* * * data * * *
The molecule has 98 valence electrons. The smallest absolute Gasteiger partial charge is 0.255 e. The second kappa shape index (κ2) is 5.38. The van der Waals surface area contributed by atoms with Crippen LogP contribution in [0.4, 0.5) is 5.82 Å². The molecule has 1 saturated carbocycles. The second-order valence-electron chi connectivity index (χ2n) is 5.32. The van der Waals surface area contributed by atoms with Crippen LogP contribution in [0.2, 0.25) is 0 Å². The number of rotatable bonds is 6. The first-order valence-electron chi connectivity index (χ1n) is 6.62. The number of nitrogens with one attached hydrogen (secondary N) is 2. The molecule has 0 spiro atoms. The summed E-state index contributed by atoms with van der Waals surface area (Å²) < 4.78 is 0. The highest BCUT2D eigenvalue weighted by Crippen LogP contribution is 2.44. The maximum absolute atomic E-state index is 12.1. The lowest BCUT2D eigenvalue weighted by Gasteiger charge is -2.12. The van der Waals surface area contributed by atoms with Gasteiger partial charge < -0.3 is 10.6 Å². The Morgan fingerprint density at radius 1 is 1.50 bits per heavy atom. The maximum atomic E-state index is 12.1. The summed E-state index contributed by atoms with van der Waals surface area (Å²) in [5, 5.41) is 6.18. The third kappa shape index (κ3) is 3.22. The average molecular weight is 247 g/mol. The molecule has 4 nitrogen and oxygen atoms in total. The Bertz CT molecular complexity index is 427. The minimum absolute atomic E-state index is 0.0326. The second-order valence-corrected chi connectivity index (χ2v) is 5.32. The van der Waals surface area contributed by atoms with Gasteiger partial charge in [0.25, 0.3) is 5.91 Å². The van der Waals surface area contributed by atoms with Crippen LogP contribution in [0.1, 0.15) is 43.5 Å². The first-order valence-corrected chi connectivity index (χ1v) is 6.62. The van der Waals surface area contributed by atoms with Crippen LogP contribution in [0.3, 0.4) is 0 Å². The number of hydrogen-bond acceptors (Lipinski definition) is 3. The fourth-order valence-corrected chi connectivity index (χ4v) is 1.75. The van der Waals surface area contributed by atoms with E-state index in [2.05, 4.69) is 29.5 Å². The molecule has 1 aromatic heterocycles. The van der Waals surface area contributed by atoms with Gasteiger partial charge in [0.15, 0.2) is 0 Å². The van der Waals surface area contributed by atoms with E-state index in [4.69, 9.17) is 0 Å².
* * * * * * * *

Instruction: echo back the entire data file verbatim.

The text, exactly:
The molecule has 98 valence electrons. The smallest absolute Gasteiger partial charge is 0.255 e. The second kappa shape index (κ2) is 5.38. The van der Waals surface area contributed by atoms with Crippen LogP contribution in [0.4, 0.5) is 5.82 Å². The molecule has 1 saturated carbocycles. The second-order valence-electron chi connectivity index (χ2n) is 5.32. The van der Waals surface area contributed by atoms with Crippen LogP contribution in [0.2, 0.25) is 0 Å². The number of rotatable bonds is 6. The first-order valence-electron chi connectivity index (χ1n) is 6.62. The number of nitrogens with one attached hydrogen (secondary N) is 2. The molecule has 0 spiro atoms. The summed E-state index contributed by atoms with van der Waals surface area (Å²) < 4.78 is 0. The highest BCUT2D eigenvalue weighted by Crippen LogP contribution is 2.44. The maximum absolute atomic E-state index is 12.1. The lowest BCUT2D eigenvalue weighted by Gasteiger charge is -2.12. The van der Waals surface area contributed by atoms with Gasteiger partial charge < -0.3 is 10.6 Å². The Morgan fingerprint density at radius 1 is 1.50 bits per heavy atom. The maximum atomic E-state index is 12.1. The summed E-state index contributed by atoms with van der Waals surface area (Å²) in [5, 5.41) is 6.18. The third kappa shape index (κ3) is 3.22. The average molecular weight is 247 g/mol. The molecule has 4 nitrogen and oxygen atoms in total. The Bertz CT molecular complexity index is 427. The minimum absolute atomic E-state index is 0.0326. The second-order valence-corrected chi connectivity index (χ2v) is 5.32. The van der Waals surface area contributed by atoms with Gasteiger partial charge in [0.25, 0.3) is 5.91 Å². The van der Waals surface area contributed by atoms with Crippen LogP contribution in [0.1, 0.15) is 43.5 Å². The first-order valence-corrected chi connectivity index (χ1v) is 6.62. The van der Waals surface area contributed by atoms with Crippen LogP contribution in [0.3, 0.4) is 0 Å². The number of hydrogen-bond acceptors (Lipinski definition) is 3. The fourth-order valence-corrected chi connectivity index (χ4v) is 1.75. The van der Waals surface area contributed by atoms with E-state index in [2.05, 4.69) is 29.5 Å². The molecule has 1 aromatic heterocycles. The van der Waals surface area contributed by atoms with Gasteiger partial charge in [0.15, 0.2) is 0 Å². The van der Waals surface area contributed by atoms with E-state index in [4.69, 9.17) is 0 Å².